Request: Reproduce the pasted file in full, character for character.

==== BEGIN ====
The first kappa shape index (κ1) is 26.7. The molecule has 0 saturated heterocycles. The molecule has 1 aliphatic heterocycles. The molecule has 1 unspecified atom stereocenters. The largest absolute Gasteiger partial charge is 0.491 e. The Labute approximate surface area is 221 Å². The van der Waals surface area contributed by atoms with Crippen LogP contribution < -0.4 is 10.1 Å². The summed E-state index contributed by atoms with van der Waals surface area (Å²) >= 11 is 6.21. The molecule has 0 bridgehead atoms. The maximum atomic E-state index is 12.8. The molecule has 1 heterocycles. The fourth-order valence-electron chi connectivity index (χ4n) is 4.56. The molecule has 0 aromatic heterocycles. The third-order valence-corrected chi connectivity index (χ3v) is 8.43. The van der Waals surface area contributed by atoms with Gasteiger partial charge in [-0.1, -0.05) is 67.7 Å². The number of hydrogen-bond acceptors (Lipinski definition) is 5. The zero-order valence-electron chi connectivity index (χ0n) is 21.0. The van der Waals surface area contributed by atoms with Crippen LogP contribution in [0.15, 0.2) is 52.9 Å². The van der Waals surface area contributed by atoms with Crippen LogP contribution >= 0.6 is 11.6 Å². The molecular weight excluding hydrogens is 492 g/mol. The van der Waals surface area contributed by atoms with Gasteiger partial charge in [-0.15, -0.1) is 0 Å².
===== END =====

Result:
The first kappa shape index (κ1) is 26.7. The molecule has 0 saturated heterocycles. The molecule has 1 aliphatic heterocycles. The molecule has 1 unspecified atom stereocenters. The largest absolute Gasteiger partial charge is 0.491 e. The Labute approximate surface area is 221 Å². The van der Waals surface area contributed by atoms with Crippen LogP contribution < -0.4 is 10.1 Å². The summed E-state index contributed by atoms with van der Waals surface area (Å²) >= 11 is 6.21. The molecule has 0 bridgehead atoms. The maximum atomic E-state index is 12.8. The molecule has 1 heterocycles. The fourth-order valence-electron chi connectivity index (χ4n) is 4.56. The molecule has 0 aromatic heterocycles. The third-order valence-corrected chi connectivity index (χ3v) is 8.43. The van der Waals surface area contributed by atoms with Gasteiger partial charge in [-0.1, -0.05) is 67.7 Å². The number of hydrogen-bond acceptors (Lipinski definition) is 5. The zero-order valence-electron chi connectivity index (χ0n) is 21.0. The van der Waals surface area contributed by atoms with Crippen LogP contribution in [0.15, 0.2) is 52.9 Å². The van der Waals surface area contributed by atoms with Crippen LogP contribution >= 0.6 is 11.6 Å². The molecular weight excluding hydrogens is 492 g/mol. The van der Waals surface area contributed by atoms with Gasteiger partial charge in [-0.15, -0.1) is 0 Å².